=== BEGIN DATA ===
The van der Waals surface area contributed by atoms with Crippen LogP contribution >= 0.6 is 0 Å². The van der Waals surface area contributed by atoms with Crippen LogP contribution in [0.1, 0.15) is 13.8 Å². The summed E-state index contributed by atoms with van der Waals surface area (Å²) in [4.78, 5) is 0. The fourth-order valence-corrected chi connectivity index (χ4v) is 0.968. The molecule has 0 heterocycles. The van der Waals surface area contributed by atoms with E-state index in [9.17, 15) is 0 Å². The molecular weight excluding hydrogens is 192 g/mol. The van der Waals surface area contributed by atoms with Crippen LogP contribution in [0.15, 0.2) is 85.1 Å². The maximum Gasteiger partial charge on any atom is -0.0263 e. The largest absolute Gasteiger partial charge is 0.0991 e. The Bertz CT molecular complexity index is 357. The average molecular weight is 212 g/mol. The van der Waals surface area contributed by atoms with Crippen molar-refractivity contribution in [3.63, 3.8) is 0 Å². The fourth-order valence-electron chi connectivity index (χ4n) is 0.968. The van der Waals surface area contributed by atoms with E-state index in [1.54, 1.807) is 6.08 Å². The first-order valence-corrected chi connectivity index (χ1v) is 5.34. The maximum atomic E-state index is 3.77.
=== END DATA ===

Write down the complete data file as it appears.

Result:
The van der Waals surface area contributed by atoms with Crippen LogP contribution >= 0.6 is 0 Å². The van der Waals surface area contributed by atoms with Crippen LogP contribution in [0.1, 0.15) is 13.8 Å². The summed E-state index contributed by atoms with van der Waals surface area (Å²) in [4.78, 5) is 0. The fourth-order valence-corrected chi connectivity index (χ4v) is 0.968. The molecule has 0 heterocycles. The van der Waals surface area contributed by atoms with E-state index in [9.17, 15) is 0 Å². The molecular weight excluding hydrogens is 192 g/mol. The van der Waals surface area contributed by atoms with Crippen LogP contribution in [0.15, 0.2) is 85.1 Å². The maximum Gasteiger partial charge on any atom is -0.0263 e. The largest absolute Gasteiger partial charge is 0.0991 e. The Bertz CT molecular complexity index is 357. The average molecular weight is 212 g/mol. The van der Waals surface area contributed by atoms with Crippen molar-refractivity contribution in [3.63, 3.8) is 0 Å². The fourth-order valence-electron chi connectivity index (χ4n) is 0.968. The van der Waals surface area contributed by atoms with E-state index in [1.54, 1.807) is 6.08 Å². The first-order valence-corrected chi connectivity index (χ1v) is 5.34. The maximum atomic E-state index is 3.77.